It’s even more amusing that those same persons are filled with rage when deprived of those everyday life stabilizers they take for granted in their own lives; like: a livable income; a safe neighborhood where people aren’t being indiscriminately droned, or driven to crime to survive; or a thermostat and furnace in 10⁰ weather.

    Not saying you fit the bill, though I do think it’s likely. Most people I know have now had their lives decimated by financially driven, man-made chaos, and yearn for some “stability” at this point.

    Ton further clarify, the above is a comment in response to “bluntobj”‘s comment (as follows), on the: 10/24/12 Philip Pilkington: Why “Free Markets” Accommodate Speculation and Lead to Disequilibrium ( thread:

    Administer prices? My yes, we need a return to Blue Eagle! That worked out so well…

    I have to shake my head in wonderment. What part of government fixed prices sounds good? Wages and profits then become fixed by government fiat in a natural progression, corporations and industries get to buy special “exemptions” or price increases, etc.

    As an aside to PP;

    Housing is the worst possible example you could have chosen, and supply of real estate is only a small part of the speculative driver. Credit expansion, credit quality, human behavior, and government distortions in regulations from financing, land use, building codes, taxes, and incentives have far more to do with price fluctuations than location.

    Commercial buildings aren’t worth spit without the tenants to occupy them, houses have minimal value in prime locations without employers or jobs nearby, Ag or resource land isn’t worth anything if it can’t grow or produce, even if it’s in the best location.

    Last, seeking for stability is in fact a quest for death and destruction. Chaos and adaptation are vital forces in renewing life, economies, and civilizations. That which refuses to grow or change and instead seeks “stability” will be destroyed.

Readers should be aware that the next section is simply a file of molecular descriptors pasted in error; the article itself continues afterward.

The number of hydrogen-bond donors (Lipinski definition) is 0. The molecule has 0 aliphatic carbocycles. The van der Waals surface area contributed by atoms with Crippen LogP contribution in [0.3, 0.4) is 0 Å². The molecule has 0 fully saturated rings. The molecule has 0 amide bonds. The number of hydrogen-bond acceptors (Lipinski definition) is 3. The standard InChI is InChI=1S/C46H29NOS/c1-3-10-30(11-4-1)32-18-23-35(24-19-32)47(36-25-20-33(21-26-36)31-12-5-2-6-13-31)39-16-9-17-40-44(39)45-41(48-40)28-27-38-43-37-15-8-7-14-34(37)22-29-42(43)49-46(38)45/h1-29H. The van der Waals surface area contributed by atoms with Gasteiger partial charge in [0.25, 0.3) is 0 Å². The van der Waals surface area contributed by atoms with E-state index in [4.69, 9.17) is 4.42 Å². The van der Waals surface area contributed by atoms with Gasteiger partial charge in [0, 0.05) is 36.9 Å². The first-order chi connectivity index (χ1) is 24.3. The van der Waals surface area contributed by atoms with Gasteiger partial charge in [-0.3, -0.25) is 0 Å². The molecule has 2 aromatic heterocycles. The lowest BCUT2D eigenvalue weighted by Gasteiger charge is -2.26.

1. diane

      Sorry, “To,” not “ton.”

      and I am dumbfounded and horrified that no one else bothered to counter “bluntobj”‘s “Chaos” comment, on the Pilkington thread (unless their comments never made ‘the grade,’ like mine (see first “blockquote” above) didn’t, when I initially posted it).

  22. skippy

    May I direct your attention to… The Australian Wobblies.

    In addition per my earlier thread and I direct especially at those, that view things through knee caps and spit our toes as facts with out even the most cursory examination of actual on goings.

    The Guardian’s description of Australia’s opposition leader Tony Abbott as “neanderthal” is not unreasonable. Misogyny is an Australian blight and a craven reality in political life. But for so many commentators around the world to describe Julia Gillard’s attack on Abbott as a “turning point for Australian women” is absurd. Promoted by glass-ceiling feminists with scant interest in the actual politics and actions of their hero, Gillard is the embodiment of the Australian Labor party machine – a number-crunching machine long bereft of principle that has attacked and betrayed Australia’s most vulnerable people, especially women.